The third North Korean nuclear test was condemned by all (except the usual suspects, like Iran) and especially by China. While always opposed to North Korean nukes, China has never done anything about it. But this time the Chinese publically warned North Korea that if there was another test there would be serious consequences. Cutting off Chinese aid and trade would be catastrophic for the north because China is the major (and practically only) trading partner. North Korea’s illegal exports (weapons, drugs, and so on) get out via China. Closing the door on North Korean aid and trade would doom the North Korean government and lead to chaos. The other option is to stage a coup and put pro-China and pro-economic reform people in charge. China has been recruiting a network of pro-China officials in North Korea for years. This is done in secret, and the North Korean leaders have been increasingly active in retiring, demoting, or firing anyone who is suspected to be part of this group. Well, not anyone, as that would eliminate a third or more of the ruling class, including many people in the secret police and technical organizations with critical skills. China is expected to support new international sanctions against North Korea. In the past China has not enforced these sanctions. The new ones would be directed at more individual North Koreans, making the sanctions rather more personal.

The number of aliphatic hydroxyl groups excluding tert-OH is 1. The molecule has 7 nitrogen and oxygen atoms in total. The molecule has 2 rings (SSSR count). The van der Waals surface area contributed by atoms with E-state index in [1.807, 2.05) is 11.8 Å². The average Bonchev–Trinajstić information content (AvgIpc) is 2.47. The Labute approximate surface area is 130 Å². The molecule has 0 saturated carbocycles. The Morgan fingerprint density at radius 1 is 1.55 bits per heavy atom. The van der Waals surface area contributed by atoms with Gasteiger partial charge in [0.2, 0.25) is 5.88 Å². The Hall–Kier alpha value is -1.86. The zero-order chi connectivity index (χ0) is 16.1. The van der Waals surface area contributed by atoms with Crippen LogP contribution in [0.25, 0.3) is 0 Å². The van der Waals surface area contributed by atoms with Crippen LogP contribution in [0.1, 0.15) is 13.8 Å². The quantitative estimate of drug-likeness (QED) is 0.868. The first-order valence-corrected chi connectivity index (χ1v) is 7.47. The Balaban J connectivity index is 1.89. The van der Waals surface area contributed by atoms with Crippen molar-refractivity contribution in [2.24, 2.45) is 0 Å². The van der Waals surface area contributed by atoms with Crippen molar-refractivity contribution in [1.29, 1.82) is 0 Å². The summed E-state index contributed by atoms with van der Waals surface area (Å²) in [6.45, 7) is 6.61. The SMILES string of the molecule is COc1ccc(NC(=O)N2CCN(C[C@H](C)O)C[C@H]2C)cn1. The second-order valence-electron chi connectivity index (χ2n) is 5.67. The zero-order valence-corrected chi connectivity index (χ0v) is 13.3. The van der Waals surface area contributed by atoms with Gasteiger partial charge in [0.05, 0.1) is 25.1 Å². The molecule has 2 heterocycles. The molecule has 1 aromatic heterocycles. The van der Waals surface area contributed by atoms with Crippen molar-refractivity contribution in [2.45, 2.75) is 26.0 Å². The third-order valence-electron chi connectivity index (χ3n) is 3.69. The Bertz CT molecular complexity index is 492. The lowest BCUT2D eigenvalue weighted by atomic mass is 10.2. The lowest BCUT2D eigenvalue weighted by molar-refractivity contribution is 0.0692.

In the north the big crackdown on illegal cell phone use near the Chinese border has failed. People found ways to defeat the imported cell phone signal detectors (by using an earpiece and walking around or cycling in crowded areas). Those who are caught find the special secret police personnel brought in for this duty are willing to take a bribe most of the time. So information continues to get in from China and the world. News of Chinese threats over the nuclear tests are causing great unease in the north.

China sent some mobile radiation monitoring teams to the area near its North Korean border to check for any radiation from the recent North Korean underground nuclear test. China already has 25 permanent automated radiation monitoring stations along the border and they showed no increase in radiation.